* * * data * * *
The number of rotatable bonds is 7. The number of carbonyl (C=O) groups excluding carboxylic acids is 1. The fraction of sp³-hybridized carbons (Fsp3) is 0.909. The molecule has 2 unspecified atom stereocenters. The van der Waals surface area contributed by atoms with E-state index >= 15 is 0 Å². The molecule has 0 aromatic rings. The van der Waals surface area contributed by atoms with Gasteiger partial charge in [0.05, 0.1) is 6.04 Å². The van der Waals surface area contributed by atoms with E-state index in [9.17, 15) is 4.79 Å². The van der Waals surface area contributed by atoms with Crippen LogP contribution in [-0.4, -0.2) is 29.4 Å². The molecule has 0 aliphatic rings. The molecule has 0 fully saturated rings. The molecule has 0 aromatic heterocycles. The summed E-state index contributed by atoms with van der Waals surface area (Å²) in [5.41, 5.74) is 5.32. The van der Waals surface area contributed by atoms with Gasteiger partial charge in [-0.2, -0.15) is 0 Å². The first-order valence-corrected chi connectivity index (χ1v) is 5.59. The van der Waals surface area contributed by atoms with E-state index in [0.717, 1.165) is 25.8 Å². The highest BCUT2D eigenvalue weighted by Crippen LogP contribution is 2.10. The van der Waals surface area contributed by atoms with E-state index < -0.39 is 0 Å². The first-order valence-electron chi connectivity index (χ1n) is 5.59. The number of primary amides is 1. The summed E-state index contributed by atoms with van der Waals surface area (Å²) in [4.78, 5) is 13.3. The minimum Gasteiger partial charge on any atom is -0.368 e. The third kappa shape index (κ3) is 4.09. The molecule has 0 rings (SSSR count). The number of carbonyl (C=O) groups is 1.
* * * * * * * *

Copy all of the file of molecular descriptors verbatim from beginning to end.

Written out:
The number of rotatable bonds is 7. The number of carbonyl (C=O) groups excluding carboxylic acids is 1. The fraction of sp³-hybridized carbons (Fsp3) is 0.909. The molecule has 2 unspecified atom stereocenters. The van der Waals surface area contributed by atoms with E-state index >= 15 is 0 Å². The molecule has 0 aromatic rings. The van der Waals surface area contributed by atoms with Gasteiger partial charge in [0.05, 0.1) is 6.04 Å². The van der Waals surface area contributed by atoms with E-state index in [9.17, 15) is 4.79 Å². The van der Waals surface area contributed by atoms with Crippen LogP contribution in [-0.4, -0.2) is 29.4 Å². The molecule has 0 aliphatic rings. The molecule has 0 fully saturated rings. The molecule has 0 aromatic heterocycles. The summed E-state index contributed by atoms with van der Waals surface area (Å²) in [5.41, 5.74) is 5.32. The van der Waals surface area contributed by atoms with Gasteiger partial charge in [-0.2, -0.15) is 0 Å². The first-order valence-corrected chi connectivity index (χ1v) is 5.59. The van der Waals surface area contributed by atoms with E-state index in [0.717, 1.165) is 25.8 Å². The highest BCUT2D eigenvalue weighted by Crippen LogP contribution is 2.10. The van der Waals surface area contributed by atoms with E-state index < -0.39 is 0 Å². The first-order valence-electron chi connectivity index (χ1n) is 5.59. The number of primary amides is 1. The summed E-state index contributed by atoms with van der Waals surface area (Å²) in [4.78, 5) is 13.3. The minimum Gasteiger partial charge on any atom is -0.368 e. The third kappa shape index (κ3) is 4.09. The molecule has 0 rings (SSSR count). The number of carbonyl (C=O) groups is 1.